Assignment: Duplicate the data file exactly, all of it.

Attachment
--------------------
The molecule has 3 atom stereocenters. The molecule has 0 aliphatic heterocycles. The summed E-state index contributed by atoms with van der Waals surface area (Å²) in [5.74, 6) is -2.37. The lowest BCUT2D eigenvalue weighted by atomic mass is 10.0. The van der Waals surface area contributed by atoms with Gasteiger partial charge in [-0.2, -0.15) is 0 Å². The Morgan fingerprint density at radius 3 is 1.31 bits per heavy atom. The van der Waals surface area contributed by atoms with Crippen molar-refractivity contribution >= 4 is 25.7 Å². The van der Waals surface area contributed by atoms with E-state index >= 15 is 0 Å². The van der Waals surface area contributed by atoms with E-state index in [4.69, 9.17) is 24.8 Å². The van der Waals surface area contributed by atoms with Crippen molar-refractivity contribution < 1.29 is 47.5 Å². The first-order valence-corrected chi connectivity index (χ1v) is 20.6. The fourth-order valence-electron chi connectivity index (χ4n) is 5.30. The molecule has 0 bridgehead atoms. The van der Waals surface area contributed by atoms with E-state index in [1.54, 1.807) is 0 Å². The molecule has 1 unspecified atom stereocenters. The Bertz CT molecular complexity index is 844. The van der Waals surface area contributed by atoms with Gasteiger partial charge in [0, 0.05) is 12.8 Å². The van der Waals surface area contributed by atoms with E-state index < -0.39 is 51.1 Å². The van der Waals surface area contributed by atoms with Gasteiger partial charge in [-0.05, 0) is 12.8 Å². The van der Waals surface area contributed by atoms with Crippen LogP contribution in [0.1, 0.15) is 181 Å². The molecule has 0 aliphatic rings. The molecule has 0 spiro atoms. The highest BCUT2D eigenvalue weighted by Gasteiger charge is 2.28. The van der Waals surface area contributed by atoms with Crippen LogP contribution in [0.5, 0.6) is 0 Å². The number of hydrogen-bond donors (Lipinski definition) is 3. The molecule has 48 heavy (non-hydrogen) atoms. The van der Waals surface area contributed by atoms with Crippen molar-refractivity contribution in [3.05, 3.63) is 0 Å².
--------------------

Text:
The molecule has 3 atom stereocenters. The molecule has 0 aliphatic heterocycles. The summed E-state index contributed by atoms with van der Waals surface area (Å²) in [5.74, 6) is -2.37. The lowest BCUT2D eigenvalue weighted by atomic mass is 10.0. The van der Waals surface area contributed by atoms with Gasteiger partial charge in [-0.2, -0.15) is 0 Å². The Morgan fingerprint density at radius 3 is 1.31 bits per heavy atom. The van der Waals surface area contributed by atoms with Crippen molar-refractivity contribution >= 4 is 25.7 Å². The van der Waals surface area contributed by atoms with E-state index >= 15 is 0 Å². The van der Waals surface area contributed by atoms with E-state index in [4.69, 9.17) is 24.8 Å². The van der Waals surface area contributed by atoms with Crippen molar-refractivity contribution < 1.29 is 47.5 Å². The first-order valence-corrected chi connectivity index (χ1v) is 20.6. The fourth-order valence-electron chi connectivity index (χ4n) is 5.30. The molecule has 0 bridgehead atoms. The van der Waals surface area contributed by atoms with E-state index in [1.54, 1.807) is 0 Å². The molecule has 1 unspecified atom stereocenters. The Bertz CT molecular complexity index is 844. The van der Waals surface area contributed by atoms with Gasteiger partial charge in [0, 0.05) is 12.8 Å². The van der Waals surface area contributed by atoms with E-state index < -0.39 is 51.1 Å². The van der Waals surface area contributed by atoms with Gasteiger partial charge in [-0.05, 0) is 12.8 Å². The van der Waals surface area contributed by atoms with Crippen LogP contribution in [0.1, 0.15) is 181 Å². The molecule has 0 aliphatic rings. The molecule has 0 spiro atoms. The highest BCUT2D eigenvalue weighted by Gasteiger charge is 2.28. The van der Waals surface area contributed by atoms with Crippen LogP contribution in [0.5, 0.6) is 0 Å². The number of hydrogen-bond donors (Lipinski definition) is 3. The molecule has 48 heavy (non-hydrogen) atoms. The van der Waals surface area contributed by atoms with Crippen molar-refractivity contribution in [3.05, 3.63) is 0 Å².